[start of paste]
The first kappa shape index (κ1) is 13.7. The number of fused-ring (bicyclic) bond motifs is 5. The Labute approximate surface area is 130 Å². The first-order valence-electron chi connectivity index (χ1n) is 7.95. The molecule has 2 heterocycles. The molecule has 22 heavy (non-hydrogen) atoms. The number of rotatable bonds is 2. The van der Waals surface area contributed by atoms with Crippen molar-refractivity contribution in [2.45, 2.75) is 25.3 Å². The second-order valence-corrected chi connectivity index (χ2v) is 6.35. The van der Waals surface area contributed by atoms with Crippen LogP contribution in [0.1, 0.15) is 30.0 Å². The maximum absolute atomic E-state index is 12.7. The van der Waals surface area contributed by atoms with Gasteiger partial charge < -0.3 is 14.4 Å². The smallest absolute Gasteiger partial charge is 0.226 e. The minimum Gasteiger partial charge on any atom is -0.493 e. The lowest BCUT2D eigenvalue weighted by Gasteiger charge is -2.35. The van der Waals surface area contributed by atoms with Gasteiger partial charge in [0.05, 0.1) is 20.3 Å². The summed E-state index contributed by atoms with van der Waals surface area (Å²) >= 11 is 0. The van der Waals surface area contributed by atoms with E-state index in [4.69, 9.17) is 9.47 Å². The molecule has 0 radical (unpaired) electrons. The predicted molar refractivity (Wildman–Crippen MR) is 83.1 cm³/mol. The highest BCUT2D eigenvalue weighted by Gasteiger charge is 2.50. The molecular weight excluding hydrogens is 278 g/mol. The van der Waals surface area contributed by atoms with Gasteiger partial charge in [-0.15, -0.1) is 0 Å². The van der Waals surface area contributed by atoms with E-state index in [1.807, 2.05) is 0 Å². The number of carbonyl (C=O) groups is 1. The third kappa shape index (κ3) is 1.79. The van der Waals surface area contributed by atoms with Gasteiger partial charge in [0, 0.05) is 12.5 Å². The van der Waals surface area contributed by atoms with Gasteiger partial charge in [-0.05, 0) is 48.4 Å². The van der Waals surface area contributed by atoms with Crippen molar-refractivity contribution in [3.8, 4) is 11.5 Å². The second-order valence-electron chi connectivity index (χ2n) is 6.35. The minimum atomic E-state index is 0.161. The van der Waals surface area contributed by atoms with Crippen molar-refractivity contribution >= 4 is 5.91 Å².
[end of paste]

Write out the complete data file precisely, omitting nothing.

The first kappa shape index (κ1) is 13.7. The number of fused-ring (bicyclic) bond motifs is 5. The Labute approximate surface area is 130 Å². The first-order valence-electron chi connectivity index (χ1n) is 7.95. The molecule has 2 heterocycles. The molecule has 22 heavy (non-hydrogen) atoms. The number of rotatable bonds is 2. The van der Waals surface area contributed by atoms with Crippen molar-refractivity contribution in [2.45, 2.75) is 25.3 Å². The second-order valence-corrected chi connectivity index (χ2v) is 6.35. The van der Waals surface area contributed by atoms with Crippen LogP contribution in [0.1, 0.15) is 30.0 Å². The maximum absolute atomic E-state index is 12.7. The van der Waals surface area contributed by atoms with Gasteiger partial charge < -0.3 is 14.4 Å². The smallest absolute Gasteiger partial charge is 0.226 e. The minimum Gasteiger partial charge on any atom is -0.493 e. The lowest BCUT2D eigenvalue weighted by Gasteiger charge is -2.35. The van der Waals surface area contributed by atoms with Gasteiger partial charge in [0.05, 0.1) is 20.3 Å². The summed E-state index contributed by atoms with van der Waals surface area (Å²) >= 11 is 0. The van der Waals surface area contributed by atoms with E-state index in [4.69, 9.17) is 9.47 Å². The molecule has 0 radical (unpaired) electrons. The predicted molar refractivity (Wildman–Crippen MR) is 83.1 cm³/mol. The highest BCUT2D eigenvalue weighted by Gasteiger charge is 2.50. The molecular weight excluding hydrogens is 278 g/mol. The van der Waals surface area contributed by atoms with Gasteiger partial charge in [-0.15, -0.1) is 0 Å². The van der Waals surface area contributed by atoms with E-state index in [1.807, 2.05) is 0 Å². The number of carbonyl (C=O) groups is 1. The third kappa shape index (κ3) is 1.79. The van der Waals surface area contributed by atoms with Gasteiger partial charge in [0, 0.05) is 12.5 Å². The van der Waals surface area contributed by atoms with Gasteiger partial charge in [-0.05, 0) is 48.4 Å². The van der Waals surface area contributed by atoms with Crippen molar-refractivity contribution in [3.8, 4) is 11.5 Å². The second-order valence-electron chi connectivity index (χ2n) is 6.35. The minimum atomic E-state index is 0.161. The van der Waals surface area contributed by atoms with Crippen molar-refractivity contribution >= 4 is 5.91 Å².